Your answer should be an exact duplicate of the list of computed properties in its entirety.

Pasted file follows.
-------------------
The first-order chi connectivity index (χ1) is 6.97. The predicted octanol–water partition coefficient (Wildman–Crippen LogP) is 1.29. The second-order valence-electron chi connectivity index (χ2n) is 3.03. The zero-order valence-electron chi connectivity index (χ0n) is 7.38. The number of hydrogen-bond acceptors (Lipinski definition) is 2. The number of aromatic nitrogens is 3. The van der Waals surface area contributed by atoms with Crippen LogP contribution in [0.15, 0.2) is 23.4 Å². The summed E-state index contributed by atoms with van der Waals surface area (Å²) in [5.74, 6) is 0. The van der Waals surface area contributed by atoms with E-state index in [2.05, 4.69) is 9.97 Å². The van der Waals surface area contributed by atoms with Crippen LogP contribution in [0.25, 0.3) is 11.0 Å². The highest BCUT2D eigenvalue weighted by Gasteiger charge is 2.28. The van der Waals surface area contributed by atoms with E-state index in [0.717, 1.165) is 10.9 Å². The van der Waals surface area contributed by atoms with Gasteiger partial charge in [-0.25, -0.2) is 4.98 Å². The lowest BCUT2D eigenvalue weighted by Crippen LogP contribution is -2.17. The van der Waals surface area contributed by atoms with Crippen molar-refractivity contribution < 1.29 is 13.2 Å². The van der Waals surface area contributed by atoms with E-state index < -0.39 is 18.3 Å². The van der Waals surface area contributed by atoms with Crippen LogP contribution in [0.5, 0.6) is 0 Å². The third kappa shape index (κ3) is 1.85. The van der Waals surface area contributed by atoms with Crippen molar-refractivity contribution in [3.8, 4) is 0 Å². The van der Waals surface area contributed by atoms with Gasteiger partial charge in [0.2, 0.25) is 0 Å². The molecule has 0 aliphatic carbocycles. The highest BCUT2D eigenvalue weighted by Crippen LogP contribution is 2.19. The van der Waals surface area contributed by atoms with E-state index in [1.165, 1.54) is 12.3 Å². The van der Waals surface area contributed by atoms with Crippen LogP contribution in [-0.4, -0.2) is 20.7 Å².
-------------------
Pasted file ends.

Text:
The first-order chi connectivity index (χ1) is 6.97. The predicted octanol–water partition coefficient (Wildman–Crippen LogP) is 1.29. The second-order valence-electron chi connectivity index (χ2n) is 3.03. The zero-order valence-electron chi connectivity index (χ0n) is 7.38. The number of hydrogen-bond acceptors (Lipinski definition) is 2. The number of aromatic nitrogens is 3. The van der Waals surface area contributed by atoms with Crippen LogP contribution in [0.15, 0.2) is 23.4 Å². The summed E-state index contributed by atoms with van der Waals surface area (Å²) in [5.74, 6) is 0. The van der Waals surface area contributed by atoms with E-state index in [2.05, 4.69) is 9.97 Å². The van der Waals surface area contributed by atoms with Crippen LogP contribution in [0.25, 0.3) is 11.0 Å². The highest BCUT2D eigenvalue weighted by Gasteiger charge is 2.28. The van der Waals surface area contributed by atoms with E-state index in [0.717, 1.165) is 10.9 Å². The van der Waals surface area contributed by atoms with Gasteiger partial charge in [-0.25, -0.2) is 4.98 Å². The lowest BCUT2D eigenvalue weighted by Crippen LogP contribution is -2.17. The van der Waals surface area contributed by atoms with Crippen molar-refractivity contribution < 1.29 is 13.2 Å². The van der Waals surface area contributed by atoms with E-state index < -0.39 is 18.3 Å². The van der Waals surface area contributed by atoms with Crippen LogP contribution in [0.5, 0.6) is 0 Å². The third kappa shape index (κ3) is 1.85. The van der Waals surface area contributed by atoms with Crippen molar-refractivity contribution in [3.8, 4) is 0 Å². The van der Waals surface area contributed by atoms with Gasteiger partial charge in [0.2, 0.25) is 0 Å². The molecule has 0 aliphatic carbocycles. The highest BCUT2D eigenvalue weighted by Crippen LogP contribution is 2.19. The van der Waals surface area contributed by atoms with E-state index in [1.165, 1.54) is 12.3 Å². The van der Waals surface area contributed by atoms with Crippen LogP contribution in [-0.4, -0.2) is 20.7 Å².